Something I’m thinking about rather often is storing something outside of NDEF and using that for authentication stuff.
e.g. the string “NExT” is stored at the end of NExT’s memory.
I know you CAN store data there because if you write a big NDEF record, then a smaller one and then look at all the memory, you still see some relicts of the old NDEF stuff.
This is especially interesting for the xSIID, as It has over 1Kb of non-ndef-space we could use to store something.
I’m thinking I should store an encrypted password on there, decrypted by my computer.
(Computer knows 1 part of the secret, I have 1 part of the secret, maybe even a 3rd part as a real small password.)
I could easily use that as password manager, if I had an App to read that.
I’ve played with Tasker, but can’t seem to read the memory exceeding valid NDEF records…
I don’t really have a question, just wanted to leave this thought somewhere (or did I before, whatever…)
You would be relaying on obfuscation. But I guess is valid. I designed just for fun a little arduino display that will read the contents of the 2nd record of a NdEF to print that in the device.
Most of phones will just read the first record unless specifically looking to read all records. Of course only me knows how to set it up.
(After writing this I want to clarify I’m responding to you but also just putting information out there so other people are aware of it too, don’t want to sound patronizing or anything)
So like I’m not an expert on crypto but this doesn’t seem like a super secure idea to me. If you’re not worried about the password being cracked then I don’t see a big reason not to do it, but if you are worried I’d strongly recommend keeping the password in a hardware-backed keystore/keychain that can reliably enforce throttling unlock attempts. Most modern Android phones can do this and I think every modern iOS device can. I might look into writing software to do this, because I think I’ve seen talk of doing this (separating a secret into chunks) in a few places now and this issue with putting most of a secret in an NDEF record is that someone can trivially brute-force the rest of it if you put enough of it down in the NDEF record because the math doesn’t really work in an intuitive way. For example, if you have a 12 character password that you want to partially keep on your implant, you could store 6 characters of it in an NDEF record and remember the remaining 6, but I wouldn’t recommend it. The time to brute force a 12-character password if all chars are lowercase is about 80,000 days with a modern PC, which isn’t bad. Once you store six characters in an NDEF record though, an average computer can crack the remaining six characters in less than a minute.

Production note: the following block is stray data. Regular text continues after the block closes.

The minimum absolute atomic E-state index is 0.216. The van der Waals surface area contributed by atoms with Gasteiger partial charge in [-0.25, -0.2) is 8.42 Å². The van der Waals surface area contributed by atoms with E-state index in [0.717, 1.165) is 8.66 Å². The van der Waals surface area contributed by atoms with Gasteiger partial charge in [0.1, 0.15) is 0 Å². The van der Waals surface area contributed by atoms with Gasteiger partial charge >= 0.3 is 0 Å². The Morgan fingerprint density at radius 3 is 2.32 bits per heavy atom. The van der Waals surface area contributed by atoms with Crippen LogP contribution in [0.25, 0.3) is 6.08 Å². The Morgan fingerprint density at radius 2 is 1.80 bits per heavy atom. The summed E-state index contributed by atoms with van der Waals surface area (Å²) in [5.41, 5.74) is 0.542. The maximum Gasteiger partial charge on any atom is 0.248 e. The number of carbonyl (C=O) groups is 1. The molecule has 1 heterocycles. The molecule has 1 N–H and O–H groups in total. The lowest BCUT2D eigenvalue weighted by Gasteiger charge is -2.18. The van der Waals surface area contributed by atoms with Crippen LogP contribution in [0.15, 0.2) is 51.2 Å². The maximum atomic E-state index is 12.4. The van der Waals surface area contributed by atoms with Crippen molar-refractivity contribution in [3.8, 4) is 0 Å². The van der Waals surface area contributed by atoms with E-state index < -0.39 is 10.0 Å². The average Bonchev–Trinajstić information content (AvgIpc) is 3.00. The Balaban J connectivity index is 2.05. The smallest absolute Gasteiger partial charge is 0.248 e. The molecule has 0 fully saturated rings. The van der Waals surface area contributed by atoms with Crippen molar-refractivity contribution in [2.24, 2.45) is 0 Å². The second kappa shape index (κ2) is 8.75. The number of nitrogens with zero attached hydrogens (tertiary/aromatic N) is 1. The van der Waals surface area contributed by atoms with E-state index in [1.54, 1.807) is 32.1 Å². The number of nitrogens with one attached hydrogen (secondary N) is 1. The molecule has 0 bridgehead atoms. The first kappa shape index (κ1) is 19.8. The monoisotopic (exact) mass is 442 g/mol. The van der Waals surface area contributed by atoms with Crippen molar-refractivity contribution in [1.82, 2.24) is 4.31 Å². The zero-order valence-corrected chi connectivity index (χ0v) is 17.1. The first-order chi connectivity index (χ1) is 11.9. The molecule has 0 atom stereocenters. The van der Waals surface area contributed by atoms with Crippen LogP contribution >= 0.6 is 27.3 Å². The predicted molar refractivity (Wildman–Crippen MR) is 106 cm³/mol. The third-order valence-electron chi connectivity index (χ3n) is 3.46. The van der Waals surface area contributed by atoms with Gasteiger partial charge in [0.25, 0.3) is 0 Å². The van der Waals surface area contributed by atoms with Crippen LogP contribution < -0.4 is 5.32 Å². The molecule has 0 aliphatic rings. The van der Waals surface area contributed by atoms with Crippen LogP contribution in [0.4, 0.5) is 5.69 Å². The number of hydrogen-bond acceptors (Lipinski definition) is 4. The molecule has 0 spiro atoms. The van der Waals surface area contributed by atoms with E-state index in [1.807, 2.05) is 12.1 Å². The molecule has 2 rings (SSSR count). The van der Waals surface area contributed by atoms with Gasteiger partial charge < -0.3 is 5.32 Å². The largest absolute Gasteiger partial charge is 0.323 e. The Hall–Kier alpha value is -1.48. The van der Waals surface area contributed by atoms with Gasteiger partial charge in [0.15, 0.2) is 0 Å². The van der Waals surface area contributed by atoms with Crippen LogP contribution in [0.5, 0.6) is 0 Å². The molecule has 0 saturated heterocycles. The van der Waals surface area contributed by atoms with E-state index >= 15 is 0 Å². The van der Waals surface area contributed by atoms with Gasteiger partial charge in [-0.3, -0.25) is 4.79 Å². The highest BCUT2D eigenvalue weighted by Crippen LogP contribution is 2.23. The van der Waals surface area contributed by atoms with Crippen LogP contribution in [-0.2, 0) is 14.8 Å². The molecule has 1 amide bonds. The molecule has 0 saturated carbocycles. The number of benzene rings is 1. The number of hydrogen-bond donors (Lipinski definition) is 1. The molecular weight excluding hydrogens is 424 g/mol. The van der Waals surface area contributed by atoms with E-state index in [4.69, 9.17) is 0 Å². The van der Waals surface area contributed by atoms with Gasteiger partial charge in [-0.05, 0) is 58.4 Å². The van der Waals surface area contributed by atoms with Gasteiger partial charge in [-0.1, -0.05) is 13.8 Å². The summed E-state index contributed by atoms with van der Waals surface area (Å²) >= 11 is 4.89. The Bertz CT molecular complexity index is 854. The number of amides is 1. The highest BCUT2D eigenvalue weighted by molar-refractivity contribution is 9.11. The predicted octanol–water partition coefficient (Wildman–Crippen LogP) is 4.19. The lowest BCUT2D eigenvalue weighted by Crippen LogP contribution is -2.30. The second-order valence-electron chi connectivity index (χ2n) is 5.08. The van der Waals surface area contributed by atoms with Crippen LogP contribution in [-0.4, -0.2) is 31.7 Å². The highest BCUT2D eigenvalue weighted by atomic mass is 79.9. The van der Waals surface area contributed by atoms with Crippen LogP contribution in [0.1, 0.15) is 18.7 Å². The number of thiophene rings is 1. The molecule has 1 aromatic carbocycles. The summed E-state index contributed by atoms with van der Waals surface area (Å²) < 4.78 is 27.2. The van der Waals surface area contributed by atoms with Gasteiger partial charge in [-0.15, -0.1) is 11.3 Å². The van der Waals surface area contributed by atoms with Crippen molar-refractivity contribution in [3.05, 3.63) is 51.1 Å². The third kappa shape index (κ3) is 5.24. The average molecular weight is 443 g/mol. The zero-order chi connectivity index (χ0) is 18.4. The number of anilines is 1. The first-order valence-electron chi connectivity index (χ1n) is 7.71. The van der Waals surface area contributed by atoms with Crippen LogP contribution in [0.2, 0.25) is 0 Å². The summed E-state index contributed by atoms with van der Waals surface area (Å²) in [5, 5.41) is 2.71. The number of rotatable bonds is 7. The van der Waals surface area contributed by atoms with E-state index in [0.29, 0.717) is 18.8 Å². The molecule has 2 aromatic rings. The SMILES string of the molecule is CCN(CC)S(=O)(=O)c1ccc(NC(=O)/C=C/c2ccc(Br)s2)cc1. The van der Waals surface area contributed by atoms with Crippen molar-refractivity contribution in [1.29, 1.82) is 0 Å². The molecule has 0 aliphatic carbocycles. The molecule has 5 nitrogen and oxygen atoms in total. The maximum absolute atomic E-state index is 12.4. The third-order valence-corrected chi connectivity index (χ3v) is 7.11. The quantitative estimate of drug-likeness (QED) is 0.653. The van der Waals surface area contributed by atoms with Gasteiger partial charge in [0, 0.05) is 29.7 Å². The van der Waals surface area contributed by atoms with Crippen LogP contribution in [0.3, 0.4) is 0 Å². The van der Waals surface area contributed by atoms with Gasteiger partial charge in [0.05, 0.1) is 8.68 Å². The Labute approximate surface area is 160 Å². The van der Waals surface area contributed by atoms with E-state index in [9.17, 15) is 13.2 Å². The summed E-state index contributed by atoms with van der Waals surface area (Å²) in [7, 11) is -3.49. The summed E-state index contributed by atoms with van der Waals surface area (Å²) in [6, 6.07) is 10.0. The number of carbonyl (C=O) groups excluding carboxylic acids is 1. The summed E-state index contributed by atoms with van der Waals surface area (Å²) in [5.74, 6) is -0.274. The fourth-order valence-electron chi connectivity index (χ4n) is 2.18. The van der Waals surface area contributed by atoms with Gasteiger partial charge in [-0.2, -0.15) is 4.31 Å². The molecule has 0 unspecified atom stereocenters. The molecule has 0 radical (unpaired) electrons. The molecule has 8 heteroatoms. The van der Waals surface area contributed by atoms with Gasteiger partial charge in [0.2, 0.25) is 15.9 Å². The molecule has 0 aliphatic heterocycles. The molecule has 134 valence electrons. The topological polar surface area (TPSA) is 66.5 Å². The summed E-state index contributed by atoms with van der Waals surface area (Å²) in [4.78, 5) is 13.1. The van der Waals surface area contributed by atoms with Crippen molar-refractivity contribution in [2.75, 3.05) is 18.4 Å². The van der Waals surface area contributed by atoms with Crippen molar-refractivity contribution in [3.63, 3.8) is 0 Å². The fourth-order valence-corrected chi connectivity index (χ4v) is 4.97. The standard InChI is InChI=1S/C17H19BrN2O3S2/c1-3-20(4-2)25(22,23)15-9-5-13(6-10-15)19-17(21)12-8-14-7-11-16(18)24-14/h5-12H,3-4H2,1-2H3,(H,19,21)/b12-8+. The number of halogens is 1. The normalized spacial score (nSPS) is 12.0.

If you store the password encrypted with a hardware-backed AES key though, the hardware can ensure that nobody is allowed to extract the AES key encrypting your password, and the key can only be used by someone who correctly provides a PIN to the keystore implementation. If the keystore throttles you to one pin guess-attempt per second, you can use a 6 character lowercase word for your PIN and instead of <1minute, it’ll take 5 years to crack your PIN. By then, with any luck, you’ll realize that someone has stolen your phone and you’ll be able to rotate the compromised password.